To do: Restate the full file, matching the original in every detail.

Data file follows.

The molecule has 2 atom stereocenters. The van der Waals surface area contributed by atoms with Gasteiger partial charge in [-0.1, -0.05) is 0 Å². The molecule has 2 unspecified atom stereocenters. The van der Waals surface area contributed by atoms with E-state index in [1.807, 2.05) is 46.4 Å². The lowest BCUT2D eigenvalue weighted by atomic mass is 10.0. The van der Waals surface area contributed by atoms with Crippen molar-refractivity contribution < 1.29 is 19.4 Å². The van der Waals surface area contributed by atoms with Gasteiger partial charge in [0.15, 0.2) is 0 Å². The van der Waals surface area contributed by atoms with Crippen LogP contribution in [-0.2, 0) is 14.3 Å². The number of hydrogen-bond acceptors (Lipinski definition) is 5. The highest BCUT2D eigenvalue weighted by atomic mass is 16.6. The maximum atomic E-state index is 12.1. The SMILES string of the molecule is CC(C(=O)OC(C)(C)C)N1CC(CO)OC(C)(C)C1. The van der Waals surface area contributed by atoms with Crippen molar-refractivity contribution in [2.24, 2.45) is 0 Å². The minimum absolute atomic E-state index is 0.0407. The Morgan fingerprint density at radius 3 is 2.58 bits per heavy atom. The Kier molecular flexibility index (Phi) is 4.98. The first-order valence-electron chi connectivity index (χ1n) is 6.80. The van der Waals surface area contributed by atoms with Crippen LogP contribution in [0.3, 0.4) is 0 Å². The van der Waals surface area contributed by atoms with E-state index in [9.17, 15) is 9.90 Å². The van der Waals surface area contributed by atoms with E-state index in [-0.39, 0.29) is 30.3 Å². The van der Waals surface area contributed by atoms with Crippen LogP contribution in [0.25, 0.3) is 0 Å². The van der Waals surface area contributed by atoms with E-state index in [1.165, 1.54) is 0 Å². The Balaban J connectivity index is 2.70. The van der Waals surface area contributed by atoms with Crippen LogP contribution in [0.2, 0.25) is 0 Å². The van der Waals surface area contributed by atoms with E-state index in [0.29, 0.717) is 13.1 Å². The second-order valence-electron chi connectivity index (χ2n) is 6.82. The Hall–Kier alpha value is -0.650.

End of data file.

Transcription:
The molecule has 2 atom stereocenters. The van der Waals surface area contributed by atoms with Gasteiger partial charge in [-0.1, -0.05) is 0 Å². The molecule has 2 unspecified atom stereocenters. The van der Waals surface area contributed by atoms with E-state index in [1.807, 2.05) is 46.4 Å². The lowest BCUT2D eigenvalue weighted by atomic mass is 10.0. The van der Waals surface area contributed by atoms with Crippen molar-refractivity contribution < 1.29 is 19.4 Å². The van der Waals surface area contributed by atoms with Gasteiger partial charge in [0.15, 0.2) is 0 Å². The van der Waals surface area contributed by atoms with Crippen LogP contribution in [-0.2, 0) is 14.3 Å². The number of hydrogen-bond acceptors (Lipinski definition) is 5. The highest BCUT2D eigenvalue weighted by atomic mass is 16.6. The maximum atomic E-state index is 12.1. The SMILES string of the molecule is CC(C(=O)OC(C)(C)C)N1CC(CO)OC(C)(C)C1. The van der Waals surface area contributed by atoms with Crippen molar-refractivity contribution in [2.24, 2.45) is 0 Å². The minimum absolute atomic E-state index is 0.0407. The Morgan fingerprint density at radius 3 is 2.58 bits per heavy atom. The Kier molecular flexibility index (Phi) is 4.98. The first-order valence-electron chi connectivity index (χ1n) is 6.80. The van der Waals surface area contributed by atoms with Crippen LogP contribution in [0.3, 0.4) is 0 Å². The van der Waals surface area contributed by atoms with E-state index in [9.17, 15) is 9.90 Å². The van der Waals surface area contributed by atoms with E-state index in [-0.39, 0.29) is 30.3 Å². The van der Waals surface area contributed by atoms with Crippen LogP contribution in [0.25, 0.3) is 0 Å². The van der Waals surface area contributed by atoms with E-state index in [1.165, 1.54) is 0 Å². The Balaban J connectivity index is 2.70. The van der Waals surface area contributed by atoms with Crippen LogP contribution in [0.2, 0.25) is 0 Å². The van der Waals surface area contributed by atoms with E-state index in [0.29, 0.717) is 13.1 Å². The second-order valence-electron chi connectivity index (χ2n) is 6.82. The Hall–Kier alpha value is -0.650.